Nearly 14 years ago, Volicer et al1 described
an early model of hospice care for patients with advanced Alzheimer disease.
In that study, although physicians had a difficult time estimating survival,
they successfully emphasized comfort care and documented explicit decisions
regarding withholding interventions.
The justification for that model of care is that irreversible dementia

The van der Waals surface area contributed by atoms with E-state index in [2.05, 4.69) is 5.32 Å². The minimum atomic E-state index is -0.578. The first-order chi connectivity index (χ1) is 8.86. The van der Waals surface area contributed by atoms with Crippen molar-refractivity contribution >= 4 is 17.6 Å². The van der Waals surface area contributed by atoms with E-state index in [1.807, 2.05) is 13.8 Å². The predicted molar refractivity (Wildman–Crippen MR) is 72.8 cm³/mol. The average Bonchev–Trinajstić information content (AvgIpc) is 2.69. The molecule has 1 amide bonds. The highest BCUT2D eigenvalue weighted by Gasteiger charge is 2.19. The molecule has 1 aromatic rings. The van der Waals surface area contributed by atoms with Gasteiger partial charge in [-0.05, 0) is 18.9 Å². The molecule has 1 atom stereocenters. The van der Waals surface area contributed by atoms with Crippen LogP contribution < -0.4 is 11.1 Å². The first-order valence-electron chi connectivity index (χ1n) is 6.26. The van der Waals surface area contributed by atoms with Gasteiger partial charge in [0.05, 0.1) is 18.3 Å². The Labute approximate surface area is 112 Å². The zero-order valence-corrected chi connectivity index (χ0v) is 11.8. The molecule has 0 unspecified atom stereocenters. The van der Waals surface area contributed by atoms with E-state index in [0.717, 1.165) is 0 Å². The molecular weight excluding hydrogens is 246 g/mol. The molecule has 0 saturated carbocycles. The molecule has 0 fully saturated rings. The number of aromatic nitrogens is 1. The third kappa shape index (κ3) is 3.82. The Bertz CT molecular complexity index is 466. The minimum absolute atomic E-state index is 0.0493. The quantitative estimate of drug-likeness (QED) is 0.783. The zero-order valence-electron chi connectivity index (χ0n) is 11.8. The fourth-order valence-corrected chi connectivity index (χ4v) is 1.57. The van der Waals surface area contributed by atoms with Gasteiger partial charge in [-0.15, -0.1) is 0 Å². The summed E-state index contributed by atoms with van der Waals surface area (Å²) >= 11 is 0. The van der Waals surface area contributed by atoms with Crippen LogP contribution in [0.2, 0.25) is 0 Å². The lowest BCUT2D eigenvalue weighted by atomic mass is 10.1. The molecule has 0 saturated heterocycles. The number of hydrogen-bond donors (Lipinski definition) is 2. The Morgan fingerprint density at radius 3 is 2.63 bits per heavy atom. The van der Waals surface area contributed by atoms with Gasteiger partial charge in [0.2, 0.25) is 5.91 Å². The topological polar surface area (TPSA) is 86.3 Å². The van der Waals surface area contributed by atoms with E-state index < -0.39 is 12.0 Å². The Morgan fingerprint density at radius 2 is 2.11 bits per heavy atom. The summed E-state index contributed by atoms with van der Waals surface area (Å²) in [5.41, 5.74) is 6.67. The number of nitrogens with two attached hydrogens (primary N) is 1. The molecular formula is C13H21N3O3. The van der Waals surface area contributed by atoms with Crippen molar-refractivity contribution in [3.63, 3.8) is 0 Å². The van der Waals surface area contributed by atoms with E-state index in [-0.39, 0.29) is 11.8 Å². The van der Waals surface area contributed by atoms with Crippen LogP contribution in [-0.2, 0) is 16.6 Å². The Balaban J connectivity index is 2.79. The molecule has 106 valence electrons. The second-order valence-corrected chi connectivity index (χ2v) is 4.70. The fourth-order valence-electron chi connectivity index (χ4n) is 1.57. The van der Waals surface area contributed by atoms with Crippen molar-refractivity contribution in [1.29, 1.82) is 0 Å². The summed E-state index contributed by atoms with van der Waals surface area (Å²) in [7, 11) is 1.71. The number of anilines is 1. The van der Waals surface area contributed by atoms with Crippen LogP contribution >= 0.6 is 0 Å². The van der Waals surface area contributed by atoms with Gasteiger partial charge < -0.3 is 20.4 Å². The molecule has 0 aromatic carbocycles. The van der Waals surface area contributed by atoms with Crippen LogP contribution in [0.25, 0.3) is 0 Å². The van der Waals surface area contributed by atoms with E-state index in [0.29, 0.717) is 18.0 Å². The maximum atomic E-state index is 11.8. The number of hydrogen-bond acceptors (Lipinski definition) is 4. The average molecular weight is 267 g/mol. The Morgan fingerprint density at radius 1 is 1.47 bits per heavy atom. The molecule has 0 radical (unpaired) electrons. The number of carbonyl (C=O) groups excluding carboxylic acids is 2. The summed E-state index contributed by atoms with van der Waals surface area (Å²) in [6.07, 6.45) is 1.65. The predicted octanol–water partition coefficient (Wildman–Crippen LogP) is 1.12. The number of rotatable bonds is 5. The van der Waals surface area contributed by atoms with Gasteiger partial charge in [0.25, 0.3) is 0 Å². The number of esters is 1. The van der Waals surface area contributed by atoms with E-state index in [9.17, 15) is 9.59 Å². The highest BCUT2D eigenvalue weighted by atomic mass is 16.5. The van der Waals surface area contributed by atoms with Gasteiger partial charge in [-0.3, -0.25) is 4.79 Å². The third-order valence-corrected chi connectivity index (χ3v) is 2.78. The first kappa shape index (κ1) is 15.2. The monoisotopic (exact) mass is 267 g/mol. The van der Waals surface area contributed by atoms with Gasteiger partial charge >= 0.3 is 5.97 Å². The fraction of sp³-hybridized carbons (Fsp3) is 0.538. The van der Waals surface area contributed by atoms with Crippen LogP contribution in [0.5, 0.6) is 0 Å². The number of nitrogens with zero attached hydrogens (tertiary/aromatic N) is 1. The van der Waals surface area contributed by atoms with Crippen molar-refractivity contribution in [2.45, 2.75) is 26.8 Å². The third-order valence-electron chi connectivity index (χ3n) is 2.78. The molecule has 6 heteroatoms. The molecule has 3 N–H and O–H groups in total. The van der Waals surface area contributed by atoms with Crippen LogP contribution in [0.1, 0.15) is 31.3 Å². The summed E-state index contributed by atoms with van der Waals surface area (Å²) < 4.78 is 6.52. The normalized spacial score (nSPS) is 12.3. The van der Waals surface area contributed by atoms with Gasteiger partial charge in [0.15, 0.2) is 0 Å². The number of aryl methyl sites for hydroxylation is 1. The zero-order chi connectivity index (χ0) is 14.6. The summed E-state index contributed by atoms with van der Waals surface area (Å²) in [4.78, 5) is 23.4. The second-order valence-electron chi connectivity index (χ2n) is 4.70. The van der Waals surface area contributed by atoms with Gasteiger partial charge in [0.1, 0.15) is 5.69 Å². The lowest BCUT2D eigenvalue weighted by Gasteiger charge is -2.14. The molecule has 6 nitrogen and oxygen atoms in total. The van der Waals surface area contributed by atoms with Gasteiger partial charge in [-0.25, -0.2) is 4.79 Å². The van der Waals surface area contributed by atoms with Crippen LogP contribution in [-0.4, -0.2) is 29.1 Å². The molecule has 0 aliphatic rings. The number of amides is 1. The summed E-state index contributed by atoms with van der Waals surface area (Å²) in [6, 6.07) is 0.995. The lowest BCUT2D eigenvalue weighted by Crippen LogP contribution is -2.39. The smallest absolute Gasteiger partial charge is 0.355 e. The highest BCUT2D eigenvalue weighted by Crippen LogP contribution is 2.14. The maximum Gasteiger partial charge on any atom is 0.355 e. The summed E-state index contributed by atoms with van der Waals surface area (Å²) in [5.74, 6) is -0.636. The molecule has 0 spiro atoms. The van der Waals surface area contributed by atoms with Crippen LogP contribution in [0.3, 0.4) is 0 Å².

is a terminal illness and that patients and caregivers should be given an
early opportunity to decide about intensity of care before the disease inevitably
progresses. It appears from the article by Morrison and Siu2
in this issue of THE JOURNAL that this concept has yet to gain acceptance,
at least at 1 hospital at an academic center with a well-established department
of geriatric medicine.
Riesenberg D. Hospital Care of Patients With Dementia. JAMA. 2000;284(1):87–89. doi:10.1001/jama.284.1.87
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